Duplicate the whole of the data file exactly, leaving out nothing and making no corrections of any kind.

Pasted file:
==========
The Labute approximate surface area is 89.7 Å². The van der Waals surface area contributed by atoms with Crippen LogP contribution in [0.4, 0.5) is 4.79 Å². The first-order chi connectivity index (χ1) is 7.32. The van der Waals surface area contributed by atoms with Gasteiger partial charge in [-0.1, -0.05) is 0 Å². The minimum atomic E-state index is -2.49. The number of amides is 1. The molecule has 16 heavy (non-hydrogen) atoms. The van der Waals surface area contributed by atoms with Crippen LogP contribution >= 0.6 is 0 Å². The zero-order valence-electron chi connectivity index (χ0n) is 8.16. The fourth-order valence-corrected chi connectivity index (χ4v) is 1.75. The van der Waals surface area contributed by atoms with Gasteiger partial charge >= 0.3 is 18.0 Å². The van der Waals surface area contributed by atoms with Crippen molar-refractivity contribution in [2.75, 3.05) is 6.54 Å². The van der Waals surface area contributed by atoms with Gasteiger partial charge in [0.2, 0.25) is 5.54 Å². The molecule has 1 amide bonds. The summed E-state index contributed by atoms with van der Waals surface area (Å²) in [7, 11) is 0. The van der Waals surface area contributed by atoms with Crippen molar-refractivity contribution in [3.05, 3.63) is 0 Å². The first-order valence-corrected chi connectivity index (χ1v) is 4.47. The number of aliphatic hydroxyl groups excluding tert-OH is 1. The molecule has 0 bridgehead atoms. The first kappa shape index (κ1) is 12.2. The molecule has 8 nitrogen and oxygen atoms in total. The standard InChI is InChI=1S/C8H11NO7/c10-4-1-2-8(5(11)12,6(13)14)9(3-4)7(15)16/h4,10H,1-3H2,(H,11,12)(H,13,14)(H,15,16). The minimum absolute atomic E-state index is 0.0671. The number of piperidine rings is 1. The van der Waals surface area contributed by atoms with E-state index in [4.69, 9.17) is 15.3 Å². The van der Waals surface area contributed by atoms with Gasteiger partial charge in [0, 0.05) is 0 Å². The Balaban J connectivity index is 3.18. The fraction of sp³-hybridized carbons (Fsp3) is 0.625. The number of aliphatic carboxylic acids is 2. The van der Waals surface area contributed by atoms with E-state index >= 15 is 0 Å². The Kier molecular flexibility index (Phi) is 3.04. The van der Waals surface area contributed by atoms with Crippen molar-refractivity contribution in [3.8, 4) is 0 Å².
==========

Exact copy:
The Labute approximate surface area is 89.7 Å². The van der Waals surface area contributed by atoms with Crippen LogP contribution in [0.4, 0.5) is 4.79 Å². The first-order chi connectivity index (χ1) is 7.32. The van der Waals surface area contributed by atoms with Gasteiger partial charge in [-0.1, -0.05) is 0 Å². The minimum atomic E-state index is -2.49. The number of amides is 1. The molecule has 16 heavy (non-hydrogen) atoms. The van der Waals surface area contributed by atoms with Crippen LogP contribution >= 0.6 is 0 Å². The zero-order valence-electron chi connectivity index (χ0n) is 8.16. The fourth-order valence-corrected chi connectivity index (χ4v) is 1.75. The van der Waals surface area contributed by atoms with Gasteiger partial charge >= 0.3 is 18.0 Å². The van der Waals surface area contributed by atoms with Crippen molar-refractivity contribution in [2.75, 3.05) is 6.54 Å². The van der Waals surface area contributed by atoms with Gasteiger partial charge in [0.2, 0.25) is 5.54 Å². The molecule has 1 amide bonds. The summed E-state index contributed by atoms with van der Waals surface area (Å²) in [7, 11) is 0. The van der Waals surface area contributed by atoms with Crippen molar-refractivity contribution in [3.05, 3.63) is 0 Å². The first-order valence-corrected chi connectivity index (χ1v) is 4.47. The number of aliphatic hydroxyl groups excluding tert-OH is 1. The molecule has 0 bridgehead atoms. The first kappa shape index (κ1) is 12.2. The molecule has 8 nitrogen and oxygen atoms in total. The standard InChI is InChI=1S/C8H11NO7/c10-4-1-2-8(5(11)12,6(13)14)9(3-4)7(15)16/h4,10H,1-3H2,(H,11,12)(H,13,14)(H,15,16). The minimum absolute atomic E-state index is 0.0671. The number of piperidine rings is 1. The van der Waals surface area contributed by atoms with E-state index in [4.69, 9.17) is 15.3 Å². The van der Waals surface area contributed by atoms with Gasteiger partial charge in [0, 0.05) is 0 Å². The Balaban J connectivity index is 3.18. The fraction of sp³-hybridized carbons (Fsp3) is 0.625. The number of aliphatic carboxylic acids is 2. The van der Waals surface area contributed by atoms with E-state index >= 15 is 0 Å². The Kier molecular flexibility index (Phi) is 3.04. The van der Waals surface area contributed by atoms with Crippen molar-refractivity contribution in [3.8, 4) is 0 Å².